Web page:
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Introduction of Lexical Analysis

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  • Difficulty Level : Easy
  • Last Updated : 04 Jan, 2023
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Lexical Analysis is the first phase of the compiler also known as a scanner. It converts the High level input program into a sequence of Tokens.

  • Lexical Analysis can be implemented with the Deterministic finite Automata.
  • The output is a sequence of tokens that is sent to the parser for syntax analysis

What is a token? A lexical token is a sequence of characters that can be treated as a unit in the grammar of the programming languages. Example of tokens:

  • Type token (id, number, real, . . . )
  • Punctuation tokens (IF, void, return, . . . )
  • Alphabetic tokens (keywords)
Keywords; Examples-for, while, if etc.
Identifier; Examples-Variable name, function name, etc.
Operators; Examples '+', '++', '-' etc.
Separators; Examples ',' ';' etc

Example of Non-Tokens:

  • Comments, preprocessor directive, macros, blanks, tabs, newline, etc.

Lexeme: The sequence of characters matched by a pattern to form the corresponding token or a sequence of input characters that comprises a single token is called a lexeme. eg- “float”, “abs_zero_Kelvin”, “=”, “-”, “273”, “;” . 

How Lexical Analyzer works-

  1. Input preprocessing: This stage involves cleaning up the input text and preparing it for lexical analysis. This may include removing comments, whitespace, and other non-essential characters from the input text.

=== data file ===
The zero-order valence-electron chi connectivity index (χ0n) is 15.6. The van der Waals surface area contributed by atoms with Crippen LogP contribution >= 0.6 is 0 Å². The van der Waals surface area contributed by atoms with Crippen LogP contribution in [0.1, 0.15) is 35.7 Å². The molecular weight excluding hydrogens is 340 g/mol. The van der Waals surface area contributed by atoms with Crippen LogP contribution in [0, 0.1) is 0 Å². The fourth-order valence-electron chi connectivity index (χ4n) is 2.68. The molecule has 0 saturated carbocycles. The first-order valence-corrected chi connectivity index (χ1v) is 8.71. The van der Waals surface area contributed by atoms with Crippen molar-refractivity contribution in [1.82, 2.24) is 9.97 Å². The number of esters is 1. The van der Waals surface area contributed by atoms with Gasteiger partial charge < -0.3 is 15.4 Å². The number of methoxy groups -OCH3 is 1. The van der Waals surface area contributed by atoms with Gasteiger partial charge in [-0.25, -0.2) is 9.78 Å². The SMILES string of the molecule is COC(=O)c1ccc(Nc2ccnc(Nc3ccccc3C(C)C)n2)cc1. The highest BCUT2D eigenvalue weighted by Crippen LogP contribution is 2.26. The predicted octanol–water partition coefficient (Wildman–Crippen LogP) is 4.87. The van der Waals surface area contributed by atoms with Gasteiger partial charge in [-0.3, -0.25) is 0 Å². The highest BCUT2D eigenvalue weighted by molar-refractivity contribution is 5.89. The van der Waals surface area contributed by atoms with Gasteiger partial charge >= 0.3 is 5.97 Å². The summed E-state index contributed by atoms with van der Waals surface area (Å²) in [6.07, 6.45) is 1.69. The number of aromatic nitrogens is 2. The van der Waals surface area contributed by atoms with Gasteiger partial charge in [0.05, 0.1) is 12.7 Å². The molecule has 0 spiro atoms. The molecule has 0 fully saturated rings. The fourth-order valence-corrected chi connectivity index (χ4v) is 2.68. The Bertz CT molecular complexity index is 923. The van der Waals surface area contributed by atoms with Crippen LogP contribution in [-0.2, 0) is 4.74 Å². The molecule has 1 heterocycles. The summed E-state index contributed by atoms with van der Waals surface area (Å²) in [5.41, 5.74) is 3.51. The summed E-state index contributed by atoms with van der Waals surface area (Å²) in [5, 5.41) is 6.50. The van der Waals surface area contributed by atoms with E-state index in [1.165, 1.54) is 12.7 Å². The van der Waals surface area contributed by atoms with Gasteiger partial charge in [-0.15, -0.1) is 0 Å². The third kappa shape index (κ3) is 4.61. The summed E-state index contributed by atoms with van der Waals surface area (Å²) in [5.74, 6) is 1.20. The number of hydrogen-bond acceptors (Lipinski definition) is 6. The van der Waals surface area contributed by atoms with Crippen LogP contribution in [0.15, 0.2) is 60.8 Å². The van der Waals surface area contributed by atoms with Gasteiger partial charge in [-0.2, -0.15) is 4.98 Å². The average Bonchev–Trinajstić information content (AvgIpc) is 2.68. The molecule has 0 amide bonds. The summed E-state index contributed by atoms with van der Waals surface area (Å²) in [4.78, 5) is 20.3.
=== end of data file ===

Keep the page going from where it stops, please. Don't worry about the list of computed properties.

2. Tokenization: This is the process of breaking the input text into a sequence of tokens. This is usually done by matching the characters in the input text against a set of patterns or regular expressions that define the different types of tokens.
  3. Token classification: In this stage, the lexer determines the type of each token. For example, in a programming language, the lexer might classify keywords, identifiers, operators, and punctuation symbols as separate token types.
  4. Token validation: In this stage, the lexer checks that each token is valid according to the rules of the programming language. For example, it might check that a variable name is a valid identifier, or that an operator has the correct syntax.
  5. Output generation: In this final stage, the lexer generates the output of the lexical analysis process, which is typically a list of tokens. This list of tokens can then be passed to the next stage of compilation or
  • The lexical analyzer identifies the error with the help of the automation machine and the grammar of the given language on which it is based like C, C++, and gives row number and column number of the error.

Suppose we pass a statement through lexical analyzer – a = b + c ;                It will generate token sequence like this: id=id+id;                 Where each id refers to it’s variable in the symbol table referencing all details For example, consider the program

int main()
  // 2 variables
  int a, b;
  a = 10;
 return 0;

All the valid tokens are:

'int'  'main'  '('  ')'  '{'  'int'  'a' ','  'b'  ';'
 'a'  '='  '10'  ';' 'return'  '0'  ';'  '}'

Above are the valid tokens. You can observe that we have omitted comments. As another example, consider below printf statement. token There are 5 valid token in this printf statement. Exercise 1: Count number of tokens :

int main()
  int a = 10, b = 20;
  printf("sum is :%d",a+b);
  return 0;
Answer: Total number of token: 27.

Exercise 2: Count number of tokens : int max(int i);

  • Lexical analyzer first read int and finds it to be valid and accepts as token
  • max is read by it and found to be a valid function name after reading (
  • int  is also a token , then again i as another token and finally ;
 Answer:  Total number of tokens 7:     
int, max, ( ,int, i, ), ;

Below are previous year GATE question on Lexical analysis. Please write comments if you find anything incorrect, or you want to share more information about the topic discussed above

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